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Issue: Issue 5 (2018) – Supplement 1


Clinical and imagiological dissociation in acute ischemic stroke

José Beato-Coelho, Bruno Silva, Ricardo Varela, Fernando Silva, Gustavo Cordeiro, and João Sargento-Freitas
Introduction: The NIHSS represents a fast evaluation of patients with acute ischemic stroke. A NIHSS of more than 11 has a positive predictive value for proximal occlusion of 81%. Yet an apparent minor stroke with low NIHSS does not exclude a proximal occlusion. Correctly identifying patients with acute ischemic stroke who might benefit from reperfusion treatment is crucial.
Case report: A 68 years old male patient presented to the emergency room of a level B Stroke Unit Hospital with a 2-hour evolution Broca aphasia. He performed brain CT who had an ASPECTS of 10. He started endovascular fibrinolysis and performed a cerebral Angio-CT who revealed an M1 left middle cerebral artery (CMA) occlusion. He was transferred to a tertiary hospital. At arriving he had only a central right facial paresis – NIHSS 1. It was decided to repeat the angio-CT with cervical evaluation which revealed the maintenance of the M1 occlusion and a sub-occlusion of the left internal carotid artery (ICA). Endovascular thrombectomy was performed with a final TICI of 3. Two days later after cerebral control CT with no vascular lesion a carotid stenting was performed. A female patient with 65 years old who came to our emergency department with a one-hour evolution left hemiparesis G4+. The NIHSS at entrance was 3 with no cortical deficits. In the cerebral CT there was only a spontaneous hyperdensity in the right CMA. We performed a cervical and cerebral angio CT which revealed a right ICA sub-occlusion and a right M1 occlusion. She started intravenous fibrinolysis and went to endovascular thrombectomy, but a reperfusion was not possible.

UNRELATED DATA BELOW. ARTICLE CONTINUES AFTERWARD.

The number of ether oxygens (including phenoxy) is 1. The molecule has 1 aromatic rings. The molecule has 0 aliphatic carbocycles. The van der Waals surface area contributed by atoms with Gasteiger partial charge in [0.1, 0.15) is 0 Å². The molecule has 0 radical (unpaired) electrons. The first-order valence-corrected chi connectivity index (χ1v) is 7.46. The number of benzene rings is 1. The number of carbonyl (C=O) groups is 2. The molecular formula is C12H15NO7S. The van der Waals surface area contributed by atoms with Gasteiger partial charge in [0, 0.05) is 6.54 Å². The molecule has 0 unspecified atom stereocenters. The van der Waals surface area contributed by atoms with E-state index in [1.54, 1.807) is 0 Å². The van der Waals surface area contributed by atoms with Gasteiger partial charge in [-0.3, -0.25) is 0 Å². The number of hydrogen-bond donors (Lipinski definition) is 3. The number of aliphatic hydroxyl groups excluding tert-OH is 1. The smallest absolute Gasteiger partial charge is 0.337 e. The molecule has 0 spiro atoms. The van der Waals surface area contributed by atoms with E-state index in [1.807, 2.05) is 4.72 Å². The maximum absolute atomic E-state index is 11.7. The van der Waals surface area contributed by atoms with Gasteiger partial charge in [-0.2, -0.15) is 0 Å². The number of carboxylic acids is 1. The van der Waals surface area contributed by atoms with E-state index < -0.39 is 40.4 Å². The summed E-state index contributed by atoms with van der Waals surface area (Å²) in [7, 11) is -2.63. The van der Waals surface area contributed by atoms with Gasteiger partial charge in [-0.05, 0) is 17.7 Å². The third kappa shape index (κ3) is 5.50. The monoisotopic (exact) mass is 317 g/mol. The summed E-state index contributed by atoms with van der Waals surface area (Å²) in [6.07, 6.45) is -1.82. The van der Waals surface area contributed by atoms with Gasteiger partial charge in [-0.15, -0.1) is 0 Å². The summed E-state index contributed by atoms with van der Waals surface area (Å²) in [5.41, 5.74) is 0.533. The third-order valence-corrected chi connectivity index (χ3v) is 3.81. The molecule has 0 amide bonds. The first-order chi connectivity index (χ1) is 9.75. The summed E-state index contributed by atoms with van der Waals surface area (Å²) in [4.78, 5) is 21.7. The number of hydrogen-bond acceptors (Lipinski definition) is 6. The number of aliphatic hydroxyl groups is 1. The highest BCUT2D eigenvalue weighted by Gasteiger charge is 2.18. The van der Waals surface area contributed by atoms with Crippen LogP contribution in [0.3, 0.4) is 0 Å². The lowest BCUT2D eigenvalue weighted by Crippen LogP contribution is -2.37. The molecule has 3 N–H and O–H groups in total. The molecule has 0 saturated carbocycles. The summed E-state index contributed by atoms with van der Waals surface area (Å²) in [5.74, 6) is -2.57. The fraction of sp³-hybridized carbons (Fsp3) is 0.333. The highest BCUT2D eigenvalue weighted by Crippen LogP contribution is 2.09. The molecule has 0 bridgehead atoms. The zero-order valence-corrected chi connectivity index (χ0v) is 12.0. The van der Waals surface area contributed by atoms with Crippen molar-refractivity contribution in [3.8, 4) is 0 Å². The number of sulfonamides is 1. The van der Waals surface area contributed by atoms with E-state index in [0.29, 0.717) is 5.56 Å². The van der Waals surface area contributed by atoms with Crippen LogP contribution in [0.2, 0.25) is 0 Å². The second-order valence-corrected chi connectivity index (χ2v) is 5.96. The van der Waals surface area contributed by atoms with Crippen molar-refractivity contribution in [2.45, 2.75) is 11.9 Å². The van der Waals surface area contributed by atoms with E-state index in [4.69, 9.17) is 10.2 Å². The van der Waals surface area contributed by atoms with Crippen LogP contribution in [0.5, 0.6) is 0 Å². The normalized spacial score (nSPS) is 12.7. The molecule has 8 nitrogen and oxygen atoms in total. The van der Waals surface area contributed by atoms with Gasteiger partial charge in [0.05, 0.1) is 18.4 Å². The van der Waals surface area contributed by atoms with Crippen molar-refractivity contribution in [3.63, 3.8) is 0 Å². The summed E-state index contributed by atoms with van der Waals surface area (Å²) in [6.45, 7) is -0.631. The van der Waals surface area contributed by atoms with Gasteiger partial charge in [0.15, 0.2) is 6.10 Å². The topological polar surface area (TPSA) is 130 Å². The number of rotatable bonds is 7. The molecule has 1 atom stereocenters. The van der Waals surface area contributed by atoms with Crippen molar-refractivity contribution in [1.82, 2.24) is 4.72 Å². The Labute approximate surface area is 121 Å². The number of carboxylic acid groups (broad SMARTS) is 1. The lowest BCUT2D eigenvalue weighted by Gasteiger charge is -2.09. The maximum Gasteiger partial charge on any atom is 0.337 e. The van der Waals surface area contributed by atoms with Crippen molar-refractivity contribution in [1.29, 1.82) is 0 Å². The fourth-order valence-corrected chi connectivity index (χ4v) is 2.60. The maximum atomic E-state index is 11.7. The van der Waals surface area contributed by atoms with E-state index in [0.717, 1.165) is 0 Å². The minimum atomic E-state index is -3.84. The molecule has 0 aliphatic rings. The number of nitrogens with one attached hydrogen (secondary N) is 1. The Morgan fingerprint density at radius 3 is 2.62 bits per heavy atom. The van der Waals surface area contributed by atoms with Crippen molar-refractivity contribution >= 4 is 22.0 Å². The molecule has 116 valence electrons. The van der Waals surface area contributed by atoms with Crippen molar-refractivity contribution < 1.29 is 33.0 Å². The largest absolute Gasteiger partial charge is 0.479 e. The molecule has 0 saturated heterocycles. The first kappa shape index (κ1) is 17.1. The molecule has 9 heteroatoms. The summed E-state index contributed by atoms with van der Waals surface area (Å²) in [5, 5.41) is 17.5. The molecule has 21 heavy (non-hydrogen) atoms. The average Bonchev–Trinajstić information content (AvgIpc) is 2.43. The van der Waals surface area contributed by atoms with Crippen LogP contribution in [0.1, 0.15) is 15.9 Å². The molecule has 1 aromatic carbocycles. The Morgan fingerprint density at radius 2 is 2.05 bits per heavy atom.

Conclusion: These two cases represent the challenge of identifying proximal occlusion in patients with minor deficits. NIHSS should not guide us to define which patients should do a cerebral vascular evaluation.

From the Lisbon Stroke Summit, Lisbon, Portugal. 6–7 April 2018.

International Journal of Clinical Neurosciences and Mental Health 2018; 5(Suppl. 1):P16
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